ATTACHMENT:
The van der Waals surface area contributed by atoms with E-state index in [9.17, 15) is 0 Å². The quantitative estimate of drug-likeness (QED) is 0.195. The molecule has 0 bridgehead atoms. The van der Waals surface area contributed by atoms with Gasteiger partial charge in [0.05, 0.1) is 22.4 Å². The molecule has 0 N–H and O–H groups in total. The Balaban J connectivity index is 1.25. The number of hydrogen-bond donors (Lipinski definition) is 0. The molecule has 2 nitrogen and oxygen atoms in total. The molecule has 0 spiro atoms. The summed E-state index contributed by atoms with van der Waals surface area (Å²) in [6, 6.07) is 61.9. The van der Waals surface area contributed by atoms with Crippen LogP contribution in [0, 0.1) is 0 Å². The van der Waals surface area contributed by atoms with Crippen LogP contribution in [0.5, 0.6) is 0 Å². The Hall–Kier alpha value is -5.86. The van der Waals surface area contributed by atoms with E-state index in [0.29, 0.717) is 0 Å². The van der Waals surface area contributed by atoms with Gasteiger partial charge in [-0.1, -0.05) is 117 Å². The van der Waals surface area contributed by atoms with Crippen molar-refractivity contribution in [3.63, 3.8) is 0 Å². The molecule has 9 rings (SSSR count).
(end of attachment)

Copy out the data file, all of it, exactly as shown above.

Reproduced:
The van der Waals surface area contributed by atoms with E-state index in [9.17, 15) is 0 Å². The quantitative estimate of drug-likeness (QED) is 0.195. The molecule has 0 bridgehead atoms. The van der Waals surface area contributed by atoms with Gasteiger partial charge in [0.05, 0.1) is 22.4 Å². The molecule has 0 N–H and O–H groups in total. The Balaban J connectivity index is 1.25. The number of hydrogen-bond donors (Lipinski definition) is 0. The molecule has 2 nitrogen and oxygen atoms in total. The molecule has 0 spiro atoms. The summed E-state index contributed by atoms with van der Waals surface area (Å²) in [6, 6.07) is 61.9. The van der Waals surface area contributed by atoms with Crippen LogP contribution in [0, 0.1) is 0 Å². The van der Waals surface area contributed by atoms with Crippen LogP contribution in [0.5, 0.6) is 0 Å². The Hall–Kier alpha value is -5.86. The van der Waals surface area contributed by atoms with E-state index in [0.29, 0.717) is 0 Å². The van der Waals surface area contributed by atoms with Gasteiger partial charge in [-0.1, -0.05) is 117 Å². The van der Waals surface area contributed by atoms with Crippen molar-refractivity contribution in [3.63, 3.8) is 0 Å². The molecule has 9 rings (SSSR count).